The Invesco Emerging Markets team spent a week traveling through Colombia and Peru, meeting with company management teams, consultants and government officials. During our trip, two themes were prevalent that could have broad implications for local companies and global investors: the relative under-penetration of modern-format retailing throughout Colombia and Peru, and the severe need for infrastructure improvement.
Expansion of modern format retailing a positive catalyst
Modern-format retailing — which are retail businesses in the form of department stores, chain-stores and shopping malls opposed to bazaars, fairs and homes — in Colombia and Peru has grown modestly over the past decade but appears to be potentially poised for a period of acceleration, as middle-class growth and the increased availability of consumer credit may lead to stronger consumer spending. Clearly, this trend has significant long-term implications for both the retail and consumer sectors in Colombia and Peru.
With regard to the penetration of modern-format retail stores, both Colombia and Peru are well behind some of their Latin American peers, and we believe there is significant room for growth. Sales through modern-format retail stores accounts for less than 30% of total retail sales in Colombia and Peru with the remainder coming from “mom and pop” or informal stores, according to data from Euromonitor and the Peruvian Ministry of Economics. In contrast, modern-format retail stores account for more than 50% of retail sales in Brazil, Mexico and Chile, according to Euromonitor and the Peruvian Ministry of Economics.
We believe the impact of potential growth in modern-format retailing has positive implications for the larger Latin American retailers. What’s more, consumer product and food companies could also benefit from enhanced sales and distribution efficiency. In fact, we are already seeing significant investment in new department stores, grocery stores and drug/convenience stores by major retailers and expect this trend to continue for several years, potentially creating investment opportunities within the retail, consumer and real estate sectors.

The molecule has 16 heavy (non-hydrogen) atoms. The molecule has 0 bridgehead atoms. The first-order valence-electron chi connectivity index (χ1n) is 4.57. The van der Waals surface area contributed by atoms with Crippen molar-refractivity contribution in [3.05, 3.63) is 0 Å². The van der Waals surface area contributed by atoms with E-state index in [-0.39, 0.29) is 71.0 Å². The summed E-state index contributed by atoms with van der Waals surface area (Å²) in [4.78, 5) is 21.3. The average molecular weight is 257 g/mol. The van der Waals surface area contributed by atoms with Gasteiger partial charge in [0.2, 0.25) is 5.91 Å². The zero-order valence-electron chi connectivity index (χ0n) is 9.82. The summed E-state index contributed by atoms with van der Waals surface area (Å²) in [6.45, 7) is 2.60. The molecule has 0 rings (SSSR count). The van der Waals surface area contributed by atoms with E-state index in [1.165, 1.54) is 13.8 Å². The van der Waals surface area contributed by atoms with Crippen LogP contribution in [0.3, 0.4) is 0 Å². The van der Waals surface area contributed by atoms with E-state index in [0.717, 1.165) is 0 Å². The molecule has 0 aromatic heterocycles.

Infrastructure spending sorely needed
The poor state of roads, rails, ports, high-speed internet availability, power systems, and water and waste treatment is a substantial headwind to economic growth in these countries, and in the past year they have announced large infrastructure plans — $25 billion over the next five years in Colombia and $20 billion in the next three years for Peru. However, as with most public works projects, the actual timing of construction could vary significantly.
We believe beneficiaries of increased infrastructure spending, in the short term, would include construction service and raw material providers, which are already expecting better-than-average revenue growth in the near term in Colombia — though the Peruvian market for the companies remains uncertain because of the timing and size of cash flows to projects in the country.
Interest from foreign investors in infrastructure development in Colombia and Peru will also be key in relieving some of the burden on their governments to fund infrastructure projects in a timely manner.
Ultimately, we believe that political pressure and economic incentives could drive increased infrastructure spending over the medium term. Eventually, we expect there will be opportunities to invest directly in infrastructure projects in Colombia and Peru, as well as in companies doing the work and providing the raw materials. Longer term, we also see opportunity in sectors that may benefit from improved infrastructure, such as metals, mining and manufacturing.
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